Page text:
Pangrams and Palindromes (and other handy crossword puzzle words)


Do you spend hours rearranging rows of ink-stained block letters to find that perfect font for your publication? Unless you happen to be a 14th century printer’s apprentice, probably not. However, there was a time when choosing the correct typeface required getting your fingers dirty. In those days, if you were going to the trouble of choosing the best font, you would probably employ a pangram. A pangram is a sentence that uses all 26 letters of the English alphabet at least one time. “A quick brown fox jumped over the lazy dog” is a famous example found in style manuals throughout the English-speaking world. When you type that sentence, you can see an example of every letter in the alphabet in your chosen font. In our increasingly paperless society you may not need to get your hands dirty anymore, but you may still find use for a pangram when trying to select that perfect font.8hE3L39757

If you have have ever seen “Go hang a salami, I’m a lasagna hog” scrawled on a bathroom wall, than you have seen an example of a palindrome. It also means that you are at an establishment frequented by the better sort of logophile, or word-lover. A palindrome is a sentence or phrase that is spelled the same backwards as forwards. They can be a single word such as “deified” or they can wax philosophical, as in “Swap God for a janitor? Rot in a jar of dog paws!” So the next time Dr. Awkward asks you “May a moody baby doom a yam?” be ready with your palindromic reply of “Wow.”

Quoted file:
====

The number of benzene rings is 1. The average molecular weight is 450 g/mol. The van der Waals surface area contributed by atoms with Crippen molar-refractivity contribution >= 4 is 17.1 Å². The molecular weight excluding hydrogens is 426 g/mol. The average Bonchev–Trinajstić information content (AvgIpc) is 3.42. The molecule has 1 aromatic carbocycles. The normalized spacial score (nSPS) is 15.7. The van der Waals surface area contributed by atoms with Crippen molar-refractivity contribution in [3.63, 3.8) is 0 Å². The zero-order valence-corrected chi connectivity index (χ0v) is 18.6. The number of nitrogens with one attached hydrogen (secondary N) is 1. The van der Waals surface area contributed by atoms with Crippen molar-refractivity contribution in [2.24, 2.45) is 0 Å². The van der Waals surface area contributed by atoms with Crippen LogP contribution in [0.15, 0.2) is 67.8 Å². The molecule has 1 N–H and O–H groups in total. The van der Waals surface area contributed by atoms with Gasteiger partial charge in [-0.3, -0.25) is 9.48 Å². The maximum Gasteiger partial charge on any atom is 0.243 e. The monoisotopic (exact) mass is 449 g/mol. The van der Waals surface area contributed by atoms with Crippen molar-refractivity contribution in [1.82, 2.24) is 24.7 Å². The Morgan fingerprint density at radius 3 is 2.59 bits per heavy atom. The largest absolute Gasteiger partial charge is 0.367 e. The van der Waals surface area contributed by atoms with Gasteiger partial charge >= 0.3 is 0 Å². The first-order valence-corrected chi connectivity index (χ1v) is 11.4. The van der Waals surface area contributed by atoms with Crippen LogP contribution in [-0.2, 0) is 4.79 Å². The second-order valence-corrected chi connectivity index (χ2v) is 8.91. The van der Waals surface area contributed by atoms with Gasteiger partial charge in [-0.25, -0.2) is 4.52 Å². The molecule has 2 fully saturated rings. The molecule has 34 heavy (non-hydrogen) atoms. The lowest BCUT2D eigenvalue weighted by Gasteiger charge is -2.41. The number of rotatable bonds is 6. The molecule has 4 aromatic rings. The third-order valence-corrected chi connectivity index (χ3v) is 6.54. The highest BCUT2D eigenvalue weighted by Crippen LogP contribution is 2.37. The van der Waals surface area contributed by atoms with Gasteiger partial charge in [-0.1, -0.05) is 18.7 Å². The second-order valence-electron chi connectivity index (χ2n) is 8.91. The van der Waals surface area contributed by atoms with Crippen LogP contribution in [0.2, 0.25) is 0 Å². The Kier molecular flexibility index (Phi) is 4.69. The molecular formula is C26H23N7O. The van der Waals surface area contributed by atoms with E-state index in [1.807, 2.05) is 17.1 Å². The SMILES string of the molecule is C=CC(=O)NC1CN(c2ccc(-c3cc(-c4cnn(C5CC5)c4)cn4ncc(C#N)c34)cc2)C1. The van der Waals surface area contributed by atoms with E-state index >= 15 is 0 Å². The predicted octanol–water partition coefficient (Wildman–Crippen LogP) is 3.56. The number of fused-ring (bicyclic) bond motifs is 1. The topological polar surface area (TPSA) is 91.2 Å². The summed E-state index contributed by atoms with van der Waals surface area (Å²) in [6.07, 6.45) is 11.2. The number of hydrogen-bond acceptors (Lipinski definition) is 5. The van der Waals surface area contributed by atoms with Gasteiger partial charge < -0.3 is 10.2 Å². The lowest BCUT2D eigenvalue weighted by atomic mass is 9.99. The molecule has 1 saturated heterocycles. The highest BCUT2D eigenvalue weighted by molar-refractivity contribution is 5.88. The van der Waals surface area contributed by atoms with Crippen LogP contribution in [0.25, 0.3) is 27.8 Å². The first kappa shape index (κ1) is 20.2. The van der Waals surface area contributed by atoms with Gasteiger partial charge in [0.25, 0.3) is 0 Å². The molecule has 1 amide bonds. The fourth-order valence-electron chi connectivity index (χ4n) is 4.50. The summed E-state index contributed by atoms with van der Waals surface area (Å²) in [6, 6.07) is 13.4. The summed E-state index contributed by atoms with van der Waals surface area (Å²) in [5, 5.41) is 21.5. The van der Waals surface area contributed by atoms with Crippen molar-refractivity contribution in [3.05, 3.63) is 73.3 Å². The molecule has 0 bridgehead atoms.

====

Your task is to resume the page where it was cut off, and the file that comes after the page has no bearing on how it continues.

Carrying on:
Have you ever wanted to say “take a shower” and instead said “shake a tower”? Then you have been guilty of a spoonerism. Named for an Oxford clergyman with a peculiar speech problem that caused him to reverse syllables in paired words, spoonerisms can turn a sober statement into a hilarious gaffe. In spoonerisms, a “sad ballad” can turn into a “bad salad” or a “foul beast” can turn into a “ bowel feast.” Just make sure you tell the bartender you want a “bottle in front of me” and not a “frontal lobotomy.”

A malapropism is the replacement of a word with a similar sounding word, often to comedic effect. If you want to “flesh out” an idea, make sure you don’t “flush out” your thoughts instead. The internet is the largest repository of information in the world; just don’t confuse it with a suppository of information.